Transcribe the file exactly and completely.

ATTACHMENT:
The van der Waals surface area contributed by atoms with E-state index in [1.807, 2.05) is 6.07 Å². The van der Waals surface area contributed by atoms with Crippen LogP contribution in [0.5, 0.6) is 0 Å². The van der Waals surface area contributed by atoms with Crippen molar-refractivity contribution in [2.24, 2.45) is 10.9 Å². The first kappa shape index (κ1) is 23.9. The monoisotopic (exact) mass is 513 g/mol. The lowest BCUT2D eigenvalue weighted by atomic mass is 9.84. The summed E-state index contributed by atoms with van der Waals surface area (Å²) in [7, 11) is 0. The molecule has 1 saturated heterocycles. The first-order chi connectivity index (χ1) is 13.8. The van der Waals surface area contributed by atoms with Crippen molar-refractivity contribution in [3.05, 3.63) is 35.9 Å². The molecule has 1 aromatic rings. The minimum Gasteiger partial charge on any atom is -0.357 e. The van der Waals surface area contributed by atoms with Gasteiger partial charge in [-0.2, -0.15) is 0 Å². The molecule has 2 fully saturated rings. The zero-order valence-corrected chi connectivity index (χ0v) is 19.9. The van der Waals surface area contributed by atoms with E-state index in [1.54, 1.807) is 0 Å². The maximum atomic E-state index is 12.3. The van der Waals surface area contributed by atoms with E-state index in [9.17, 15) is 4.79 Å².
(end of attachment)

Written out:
The van der Waals surface area contributed by atoms with E-state index in [1.807, 2.05) is 6.07 Å². The van der Waals surface area contributed by atoms with Crippen LogP contribution in [0.5, 0.6) is 0 Å². The van der Waals surface area contributed by atoms with Crippen molar-refractivity contribution in [2.24, 2.45) is 10.9 Å². The first kappa shape index (κ1) is 23.9. The monoisotopic (exact) mass is 513 g/mol. The lowest BCUT2D eigenvalue weighted by atomic mass is 9.84. The summed E-state index contributed by atoms with van der Waals surface area (Å²) in [7, 11) is 0. The molecule has 1 saturated heterocycles. The first-order chi connectivity index (χ1) is 13.8. The van der Waals surface area contributed by atoms with Crippen molar-refractivity contribution in [3.05, 3.63) is 35.9 Å². The molecule has 1 aromatic rings. The minimum Gasteiger partial charge on any atom is -0.357 e. The van der Waals surface area contributed by atoms with Gasteiger partial charge in [-0.2, -0.15) is 0 Å². The molecule has 2 fully saturated rings. The zero-order valence-corrected chi connectivity index (χ0v) is 19.9. The van der Waals surface area contributed by atoms with E-state index in [1.54, 1.807) is 0 Å². The maximum atomic E-state index is 12.3. The van der Waals surface area contributed by atoms with E-state index in [9.17, 15) is 4.79 Å².